Many educators who teach English as a Second Language (ESL) are worried about how they will be able to support their students remotely. Despite the challenges of online learning, it has been proven that it is possible for educators to provide a positive learning experience for ESL students.
What Is ESL?
Among public school students in the United States, about one out of every 10 is learning English as their second language. These students are referred to as “ESL” or “ELLs”—also known as English Language Learners. While the majority of ESL students were born in the United States and are U.S. citizens, there are almost 5 million ESL learners as of 2017. Most of these ESL students, around 3.8 million, speak Spanish as their first language. Other ESL students speak a variety of other languages, such as Chinese (Cantonese and Mandarin), Vietnamese, and Arabic.
ESL students are categorized as a vulnerable population. Nationally, 82 percent of students graduate from high school, and, comparatively, only 63 percent of ESL students graduate from high school. Only 1.4 percent of the ESL students who graduate take college entrance exams.
ESL Students and Remote Learning
ESL students are facing more challenges due to remote learning. Some who are from low-income families cannot access online classes because of their unstable internet connection. Others are struggling to operate English-based web applications that are required for school.
How to Manage ESL Students During Remote Learning
Make Use of Digital Tools
Teachers can find ways to customize digital tools—like online learning platforms and collaboration suites—to better suit their ESL students. In fact, ESL students may have better access to translation and other digital tools when learning remotely than they did in a physical classroom.
For example, many collaborative online word processors support translation features that ESL students can take advantage of to improve their writing and communication skills. Going to class online means that translation software (many of which are available for free) is always only a few clicks away. Even if the learning platform that ESL students use doesn’t support translation features, they can still copy/paste the text into a free online translator.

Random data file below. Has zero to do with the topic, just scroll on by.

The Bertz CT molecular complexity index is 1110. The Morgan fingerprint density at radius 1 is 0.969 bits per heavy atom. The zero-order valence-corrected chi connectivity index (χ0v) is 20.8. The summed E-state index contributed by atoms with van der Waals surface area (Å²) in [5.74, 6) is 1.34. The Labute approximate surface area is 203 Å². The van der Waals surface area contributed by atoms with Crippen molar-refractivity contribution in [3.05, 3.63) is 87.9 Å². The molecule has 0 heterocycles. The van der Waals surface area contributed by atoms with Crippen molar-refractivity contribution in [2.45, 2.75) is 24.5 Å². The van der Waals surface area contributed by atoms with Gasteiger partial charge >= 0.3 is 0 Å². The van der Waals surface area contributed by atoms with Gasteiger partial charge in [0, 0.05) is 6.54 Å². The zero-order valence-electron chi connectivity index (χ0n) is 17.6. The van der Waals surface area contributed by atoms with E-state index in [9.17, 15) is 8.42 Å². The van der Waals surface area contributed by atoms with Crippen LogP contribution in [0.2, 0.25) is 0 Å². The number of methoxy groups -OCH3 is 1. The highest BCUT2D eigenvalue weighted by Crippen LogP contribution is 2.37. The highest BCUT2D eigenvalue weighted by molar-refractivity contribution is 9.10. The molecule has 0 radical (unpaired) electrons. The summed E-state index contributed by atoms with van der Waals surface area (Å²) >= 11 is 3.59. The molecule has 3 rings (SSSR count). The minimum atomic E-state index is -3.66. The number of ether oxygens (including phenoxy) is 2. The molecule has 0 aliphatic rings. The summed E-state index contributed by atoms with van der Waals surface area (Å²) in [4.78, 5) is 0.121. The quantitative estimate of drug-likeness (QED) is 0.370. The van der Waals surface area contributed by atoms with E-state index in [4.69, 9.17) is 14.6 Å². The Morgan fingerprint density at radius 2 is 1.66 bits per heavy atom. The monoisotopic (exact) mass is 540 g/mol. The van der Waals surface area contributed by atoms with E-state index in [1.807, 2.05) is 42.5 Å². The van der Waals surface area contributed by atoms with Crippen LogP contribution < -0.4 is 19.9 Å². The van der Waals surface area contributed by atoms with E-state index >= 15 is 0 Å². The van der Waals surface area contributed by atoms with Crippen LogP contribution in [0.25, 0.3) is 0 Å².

Digital tools can also help teachers better interact with the parents and families of ESL students, who often speak a primary language that is not English. It is important that teachers touch base with parents and let them know what is required of them to keep their child on track. Many chat applications have translation features that can make communicating with the families of ESL students easier.
Digital tools can also be used in a more simple fashion. Teachers may wish to host an online vocabulary word wall on a digital noticeboard that is accessible by ESL students.
Video is an excellent medium to help ESL students learn the English language. Many ESL teachers are finding success with Flipgrid. The application allows teachers to facilitate video discussions. Another way to engage others through remote learning is by using platforms with translation or captioning features, such as Microsoft Teams, Google Meet, and Zoom for Education. Some teachers are even encouraging their ESL students to film their own video diaries. Students can use a smartphone or tablet to create their own video blog and share their unique experiences. Their topics can range from their favorite television show to thoughts about learning from home. The goal is to encourage ESL students to practice speaking in English. Ultimately, video gives students the opportunity to practice listening and speaking skills, while also feeling empowered to share their ideas.
Enable Self-Directed Learning
Students are often more invested in their education when they have some control over their learning—and ESL students are no exception. Teachers should remember that many students have to balance their school and home responsibilities. Giving students more autonomy over when and how they learn can boost their interest and performance.
Some students may be sharing the devices they use for remote learning with other family members, causing them to be late or absent from live online classes. To overcome this issue, some teachers upload all of their lectures to YouTube so students can turn on captions or translations and learn the lesson at a more convenient time.
Teachers should ensure they provide activities that ESL students can complete at their own pace. For example, students can teach their parents a new word or tell the class a story over Zoom. Now is the optimum time to get creative and offer fresh ideas to engage students in online learning.
Create Reading Challenges
A reading challenge is a fun opportunity for teachers to inspire students to read in English. Present incentives or prizes for students who excel to make the challenge even more worthwhile.
Don’t Overwhelm Your Students
ESL students are juggling how to learn English-based online learning platforms and transition into remote learning. If possible, teachers should try to avoid assigning extensive projects when a simple lesson could accomplish the same goal. Attempt to ease any anxiety or stress from online learning so the students can focus on absorbing a new language.
Remote for the Win
Because of current distance learning circumstances, educators must have dedicated online office hours to provide additional support for ESL students outside of online classes. Utilize the various digital tools available to engage your students during the remote learning experience. Brainstorm unique activities, such as video diaries, so they can practice their English. Go slow to monitor the progress of your ESL students. If you’re using GoGuardian Teacher™, take advantage of the connection features, such as chat or video conferencing, to offer additional one-on-one support for students.